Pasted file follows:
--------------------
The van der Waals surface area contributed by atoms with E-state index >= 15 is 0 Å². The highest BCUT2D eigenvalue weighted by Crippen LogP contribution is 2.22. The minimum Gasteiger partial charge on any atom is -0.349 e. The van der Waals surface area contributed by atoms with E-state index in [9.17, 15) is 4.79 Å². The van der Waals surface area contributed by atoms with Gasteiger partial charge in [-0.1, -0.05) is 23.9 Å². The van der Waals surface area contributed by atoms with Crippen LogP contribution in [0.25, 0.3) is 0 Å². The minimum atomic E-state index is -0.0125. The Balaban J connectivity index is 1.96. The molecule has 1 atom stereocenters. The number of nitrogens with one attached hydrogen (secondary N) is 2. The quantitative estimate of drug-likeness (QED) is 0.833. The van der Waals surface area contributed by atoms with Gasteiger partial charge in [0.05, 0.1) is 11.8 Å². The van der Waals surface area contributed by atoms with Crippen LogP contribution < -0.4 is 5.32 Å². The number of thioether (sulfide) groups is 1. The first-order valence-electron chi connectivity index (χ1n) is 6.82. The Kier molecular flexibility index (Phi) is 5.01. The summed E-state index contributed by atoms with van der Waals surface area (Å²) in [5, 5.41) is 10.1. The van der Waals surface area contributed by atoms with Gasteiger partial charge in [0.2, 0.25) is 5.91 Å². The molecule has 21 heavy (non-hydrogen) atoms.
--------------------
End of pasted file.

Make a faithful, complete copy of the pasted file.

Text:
The van der Waals surface area contributed by atoms with E-state index >= 15 is 0 Å². The highest BCUT2D eigenvalue weighted by Crippen LogP contribution is 2.22. The minimum Gasteiger partial charge on any atom is -0.349 e. The van der Waals surface area contributed by atoms with E-state index in [9.17, 15) is 4.79 Å². The van der Waals surface area contributed by atoms with Gasteiger partial charge in [-0.1, -0.05) is 23.9 Å². The van der Waals surface area contributed by atoms with Crippen LogP contribution in [0.25, 0.3) is 0 Å². The minimum atomic E-state index is -0.0125. The Balaban J connectivity index is 1.96. The molecule has 1 atom stereocenters. The number of nitrogens with one attached hydrogen (secondary N) is 2. The quantitative estimate of drug-likeness (QED) is 0.833. The van der Waals surface area contributed by atoms with Gasteiger partial charge in [0.05, 0.1) is 11.8 Å². The van der Waals surface area contributed by atoms with Crippen LogP contribution < -0.4 is 5.32 Å². The number of thioether (sulfide) groups is 1. The first-order valence-electron chi connectivity index (χ1n) is 6.82. The Kier molecular flexibility index (Phi) is 5.01. The summed E-state index contributed by atoms with van der Waals surface area (Å²) in [5, 5.41) is 10.1. The van der Waals surface area contributed by atoms with Gasteiger partial charge in [0.2, 0.25) is 5.91 Å². The molecule has 21 heavy (non-hydrogen) atoms.